We restrict attention to the class of payoffs that have the single-crossing property in (a; c) (see Athey (19971, Milgrom and Shannon (1994), and Figure 1 for pictures of single-crossing functions). The next definition is instrumental in defining the single-cross- ing property.

DEFINITION1 (Karamardian and Schaible (1990)):A function H(c) is quasi-monotone if L~'> L) and H(c)> 0 imply H(c')2 0.

A quasi-monotone function H(c) crosses the line y = 0 at most once, and from below, as L) increases.

DEFINITION2: A function u(r ,a) has the single crossingproperty in (a; c) if for ally pair a' > a, u(L~, -U(LI,

a') a) is quasi-monotone in c.

Milgrom and Shannon (1994)call this the weak single-crossingproper@. Suppose u(c, a) is differentiable in a. By Theorem 3 in Milgrom and Shannon (1994),if u(c, a) has the single-crossing property in (a;L'), then du(c, a)/da is quasi-monotone as a function of L).

DEFINITION3: Given two functions ~,(LI, a), we say that u, is more

a) and u,,(~~, risk-sensitice than u,, (and we write u,lu,,) if u, -u,, has the single-crossing property in (a; e). When u,+u,, and uIIlu,, we say that u, and u,, have the same degree of risk-sensitivity (ayd we write u, -u,,).

Suppose u, and u,, are differentiable in a. Then uIluII means that du,(r.,a)/da crosses du,,(c, a)/da at most once, and from below, as r1 increases; see Figure 1.

The class of single-crossing payoff functions is naturally connected with the notion of affiliation. When a single-crossing payoff function is coupled with a signal Xq that is affiliated with V, the resulting optimal strategy aq(x) is nondecreasing in x (see Athey (19971, Jewitt (1987)).

DEFINITION4 (Milgrom and Weber (1982)): Two random variables X and V with joint density f(x, 11)are affiliated when

Affiliation implies that the ratio F(xic)/f(xic) is nonincreasing in c (see Milgrom and Weber (1982)). Affiliation between two random variables is equivalent to the monotone likelihood ratio property. A high realization of x is "good news" in the terminology of Milgrom (19811, in that it is associated with higher values of V. When X and V are affiliated, we use the terms affiliated signals and affiliated decision problem in the obvious way.

2.2. Assumptions

We focus on smooth decision problems, where signals vary continuously in the index 77 as defined in the following two assumptions.

Al: The payoff u(c, a) is differentiable in a, and the optimal action aq(x) is a differen- tiable function of x and 7.

A2: For all (x, c) the functiorz Fq(xl~l) is differentiable with respect to 7 on E, and is continuous in c.

Assumption A1 is a restrictioll on the payoff and on the optimal strategy: it requires some knowledge about the solution of the decision problem. In particular the optimal strategy must be a smooth function of the signal. Many important economic models satisfy Al, including those in this paper.%ssumption A2 requires smoothness in the way the family of signals depends on 77; see Persico (1996a) for examples of families of signals satisfying A2.4

'This assumption is relaxed in Athey and Levin (1998). For example, A2 is satisfied if XT is distributed as a Uniform, or as a Normal, with mean i. and variance 1/~.

2.3. hzfornzation

The standard notion of informativeness of a signal is Blackw~ell's sufficiency. However, there are very few pairs of signals that are ranked in terms of sufficiency, including some that cannot be ranked despite one signal appearing intuitively to be more informative than the other. Thus, a more general (and easier to check) notioll of informativeness of signals is useful.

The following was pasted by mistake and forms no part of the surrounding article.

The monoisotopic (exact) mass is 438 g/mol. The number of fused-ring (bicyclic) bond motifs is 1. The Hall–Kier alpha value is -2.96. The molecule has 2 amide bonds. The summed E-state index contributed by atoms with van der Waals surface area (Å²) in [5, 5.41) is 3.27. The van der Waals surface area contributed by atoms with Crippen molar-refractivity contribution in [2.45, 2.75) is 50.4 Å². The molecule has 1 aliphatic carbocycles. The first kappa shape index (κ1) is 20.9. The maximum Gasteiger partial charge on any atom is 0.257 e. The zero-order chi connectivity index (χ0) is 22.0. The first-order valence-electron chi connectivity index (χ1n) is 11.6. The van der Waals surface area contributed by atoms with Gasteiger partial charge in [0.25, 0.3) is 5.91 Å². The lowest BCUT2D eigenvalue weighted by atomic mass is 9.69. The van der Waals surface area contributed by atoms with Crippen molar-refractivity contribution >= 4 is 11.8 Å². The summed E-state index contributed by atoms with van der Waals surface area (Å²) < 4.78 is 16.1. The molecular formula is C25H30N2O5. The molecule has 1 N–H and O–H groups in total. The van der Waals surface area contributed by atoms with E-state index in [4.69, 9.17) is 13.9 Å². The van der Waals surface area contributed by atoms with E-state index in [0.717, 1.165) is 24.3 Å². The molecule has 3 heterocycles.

Here we use a notioll of informativeness which we call accuracy. Given two informa- tion structures, verifying that one is more accurate than another is straightforward. In addition, whenever a signal is sufficient for another then it is also more accurate, but not conversely.%ccuracy, which has been proposed in the statistics literature (Lehmann (198811, also arises naturally in other economic contexts such as principal-agent problems (see Jewitt (1997) and Kim (1995)). Accuracy is simpler to verify than sufficiency, and more intuitive. Section 2.4 below shows that accuracy is the appropriate concept for understanding the marginal value of informatioll in affiliated decision problems.


5: Given two signals Xvand XR, we say that Xe is more accurate than Xq if

is nondecreasing in c, for every x.

We say that the family of signals {XT),. ,is A;ordered if a signal with a higher index is more accurate than a signal with a lower ~ndex. In order to understand better the concept of accuracy, note that from the definition of T,, ,,(x) it follows that

(1) T,, ,,(Xqlc) is distributed as XRIr,.

Thus, a more accurate signal can be obtained by subjecting a less accurate signal to the T,, ,,,transformation. The fact that T,, ,,, (x) is increasing in L. means that the T,, ,,, (.) transformation varies together with c: the new signal obtained by applying this transfor- mation is higher than the old signal when L. is high, and lower when c is low. Hence, the notion of a more accurate signal can be interpreted as one of a signal that is more correlated with the random variable V; the T,,,,, (.) transformation imposes this addi- tional correlatioll on the original signal."

'For instance, consider a signal distributed as a Uniform with mean u.Decreasing the variance of the uniform distribution makes the signal more accurate, but it does not make it more informative in Blackwell's sense. For details concerning the concept of accuracy and its relationship to sufficiency, see Persico (1996a). See also Athey and Levin (1998) for related concepts.

'Applying accuracy to hypothesis testing may be illuminating. Consider a case with two states of the world, I,, < I,;.Let Xq be an information structure affiliated with V. Any most powerful test of L , versus i,, has the form "accept 1.: if and only if Xq >sX."The probability of type I error is then Fq(s"~,~), -F'J(x"l~',).